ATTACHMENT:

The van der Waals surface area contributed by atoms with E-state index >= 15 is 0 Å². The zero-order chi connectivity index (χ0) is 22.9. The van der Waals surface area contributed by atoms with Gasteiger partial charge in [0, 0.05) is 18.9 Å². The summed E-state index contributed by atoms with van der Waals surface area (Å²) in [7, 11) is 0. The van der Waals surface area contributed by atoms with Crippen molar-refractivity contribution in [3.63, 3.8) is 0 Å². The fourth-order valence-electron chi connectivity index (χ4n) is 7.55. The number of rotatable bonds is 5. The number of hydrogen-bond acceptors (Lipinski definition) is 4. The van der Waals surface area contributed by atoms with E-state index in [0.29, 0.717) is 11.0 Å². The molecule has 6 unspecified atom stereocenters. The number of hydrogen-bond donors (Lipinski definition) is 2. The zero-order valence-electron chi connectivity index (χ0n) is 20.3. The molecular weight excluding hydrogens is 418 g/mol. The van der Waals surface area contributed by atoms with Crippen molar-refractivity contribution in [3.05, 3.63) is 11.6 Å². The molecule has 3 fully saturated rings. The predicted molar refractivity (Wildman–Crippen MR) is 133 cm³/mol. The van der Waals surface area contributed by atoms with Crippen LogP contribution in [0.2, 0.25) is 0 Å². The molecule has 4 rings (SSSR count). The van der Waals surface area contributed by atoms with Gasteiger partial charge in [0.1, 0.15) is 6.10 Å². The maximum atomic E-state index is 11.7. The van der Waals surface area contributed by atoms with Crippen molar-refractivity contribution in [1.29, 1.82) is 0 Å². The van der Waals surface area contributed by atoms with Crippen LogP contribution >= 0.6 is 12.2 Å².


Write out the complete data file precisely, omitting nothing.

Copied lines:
The van der Waals surface area contributed by atoms with E-state index >= 15 is 0 Å². The zero-order chi connectivity index (χ0) is 22.9. The van der Waals surface area contributed by atoms with Gasteiger partial charge in [0, 0.05) is 18.9 Å². The summed E-state index contributed by atoms with van der Waals surface area (Å²) in [7, 11) is 0. The van der Waals surface area contributed by atoms with Crippen molar-refractivity contribution in [3.63, 3.8) is 0 Å². The fourth-order valence-electron chi connectivity index (χ4n) is 7.55. The number of rotatable bonds is 5. The number of hydrogen-bond acceptors (Lipinski definition) is 4. The van der Waals surface area contributed by atoms with E-state index in [0.29, 0.717) is 11.0 Å². The molecule has 6 unspecified atom stereocenters. The number of hydrogen-bond donors (Lipinski definition) is 2. The zero-order valence-electron chi connectivity index (χ0n) is 20.3. The molecular weight excluding hydrogens is 418 g/mol. The van der Waals surface area contributed by atoms with Crippen molar-refractivity contribution in [3.05, 3.63) is 11.6 Å². The molecule has 3 fully saturated rings. The predicted molar refractivity (Wildman–Crippen MR) is 133 cm³/mol. The van der Waals surface area contributed by atoms with Crippen LogP contribution in [0.2, 0.25) is 0 Å². The molecule has 4 rings (SSSR count). The van der Waals surface area contributed by atoms with Gasteiger partial charge in [0.1, 0.15) is 6.10 Å². The maximum atomic E-state index is 11.7. The van der Waals surface area contributed by atoms with Crippen molar-refractivity contribution in [1.29, 1.82) is 0 Å². The van der Waals surface area contributed by atoms with Crippen LogP contribution >= 0.6 is 12.2 Å².